Obama to veto anti-Saudi 9/11 bill passed by Senate

Obama to veto anti-Saudi 9/11 bill passed by Senate

Washington - The bill would allow 9/11 families to pursue cases in federal court against foreign governments, notably Saudi Arabia.



By AFP

Published: Thu 19 May 2016, 12:00 AM

Last updated: Fri 20 May 2016, 8:41 AM

The US Senate approved legislation on Tuesday that would allow September 11 victims and their relatives to sue Saudi Arabia over its possible role in the 2001 attacks, a bill which could trigger a diplomatic firestorm.
Senators unanimously approved the Justice Against Sponsors of Terrorism Act which now heads to the House of Representatives, where Speaker Paul Ryan has voiced reservations.
The White House has repeatedly stated that President Barack Obama, who visited the kingdom in April in a bid to soothe strained ties, opposes the law because it would essentially waive the doctrine of sovereign immunity.
"This legislation would change long-standing, international law regarding sovereign immunity. And the president of the United States continues to harbour serious concerns that this legislation would make the United States vulnerable in other court systems around the world," White House spokesman Josh Earnest said.
He explained that the United States was more engaged internationally "than any other country in the world," particularly in peacekeeping and humanitarian operations.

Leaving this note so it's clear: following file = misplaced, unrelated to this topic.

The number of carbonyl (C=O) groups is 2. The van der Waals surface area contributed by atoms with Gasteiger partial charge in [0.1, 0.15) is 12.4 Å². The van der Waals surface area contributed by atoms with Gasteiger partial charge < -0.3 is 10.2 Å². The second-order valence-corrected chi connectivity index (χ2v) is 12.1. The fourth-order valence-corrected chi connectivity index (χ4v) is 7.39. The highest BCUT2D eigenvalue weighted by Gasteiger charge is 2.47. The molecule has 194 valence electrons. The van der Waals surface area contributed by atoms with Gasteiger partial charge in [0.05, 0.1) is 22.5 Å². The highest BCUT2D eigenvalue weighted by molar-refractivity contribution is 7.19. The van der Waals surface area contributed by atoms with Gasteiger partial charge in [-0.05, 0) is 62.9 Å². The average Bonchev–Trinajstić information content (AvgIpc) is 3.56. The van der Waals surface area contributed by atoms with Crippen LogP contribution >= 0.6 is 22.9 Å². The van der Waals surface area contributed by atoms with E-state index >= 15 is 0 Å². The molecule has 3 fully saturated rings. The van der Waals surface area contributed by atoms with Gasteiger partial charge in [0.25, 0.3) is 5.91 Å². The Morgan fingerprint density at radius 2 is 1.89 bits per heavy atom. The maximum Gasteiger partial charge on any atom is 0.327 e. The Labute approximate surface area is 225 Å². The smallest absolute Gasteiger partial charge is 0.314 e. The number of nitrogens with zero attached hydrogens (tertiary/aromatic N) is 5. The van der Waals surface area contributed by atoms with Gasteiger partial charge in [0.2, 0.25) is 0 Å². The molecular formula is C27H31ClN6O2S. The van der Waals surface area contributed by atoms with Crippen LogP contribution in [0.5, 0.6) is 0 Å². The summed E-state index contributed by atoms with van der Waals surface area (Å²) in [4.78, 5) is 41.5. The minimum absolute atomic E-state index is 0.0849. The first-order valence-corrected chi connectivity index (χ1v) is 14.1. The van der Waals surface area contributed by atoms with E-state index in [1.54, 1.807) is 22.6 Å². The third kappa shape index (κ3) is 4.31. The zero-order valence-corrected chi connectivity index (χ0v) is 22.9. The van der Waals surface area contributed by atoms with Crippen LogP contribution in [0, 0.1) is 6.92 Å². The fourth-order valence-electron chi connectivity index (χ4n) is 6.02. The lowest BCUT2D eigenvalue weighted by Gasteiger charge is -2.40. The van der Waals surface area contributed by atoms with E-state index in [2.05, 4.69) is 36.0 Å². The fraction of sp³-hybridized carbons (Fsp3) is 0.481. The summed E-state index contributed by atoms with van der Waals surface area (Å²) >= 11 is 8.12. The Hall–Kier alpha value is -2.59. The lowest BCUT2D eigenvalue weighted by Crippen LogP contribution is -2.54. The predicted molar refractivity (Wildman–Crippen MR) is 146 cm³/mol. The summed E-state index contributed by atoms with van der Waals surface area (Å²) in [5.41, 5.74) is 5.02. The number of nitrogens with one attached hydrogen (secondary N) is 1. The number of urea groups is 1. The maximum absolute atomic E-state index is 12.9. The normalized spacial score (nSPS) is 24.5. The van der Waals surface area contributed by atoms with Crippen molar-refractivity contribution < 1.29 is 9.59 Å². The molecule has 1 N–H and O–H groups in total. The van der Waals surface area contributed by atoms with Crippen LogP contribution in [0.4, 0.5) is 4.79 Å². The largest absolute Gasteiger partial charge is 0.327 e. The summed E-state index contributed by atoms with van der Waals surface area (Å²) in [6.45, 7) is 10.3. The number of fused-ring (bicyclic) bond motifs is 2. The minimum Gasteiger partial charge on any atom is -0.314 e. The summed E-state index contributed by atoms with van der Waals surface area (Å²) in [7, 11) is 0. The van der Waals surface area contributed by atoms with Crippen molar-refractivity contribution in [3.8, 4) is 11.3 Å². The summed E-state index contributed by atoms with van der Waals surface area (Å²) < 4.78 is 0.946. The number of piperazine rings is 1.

Undermining immunity, he said, would put Americans working abroad at risk.
The bill would allow 9/11 families to pursue cases in federal court against foreign governments, notably Saudi Arabia, and demand compensation if such governments are proven to bear some responsibility for the attacks.
Fifteen of the 19 hijackers on 9/11 were Saudi citizens. But no official Saudi complicity in the Al Qaeda attacks has been proven, and the kingdom has never been formally implicated.
The New York Times reported last month that Saudi Foreign Minister Adel Al Jubeir told lawmakers in Washington that the kingdom would be forced to sell up to $750 billion in treasury securities and other assets in the United States to avoid having them frozen by federal courts.
House Speaker Ryan, a Republican, has expressed hesitation about bringing the bill to the floor for a vote. - AFP


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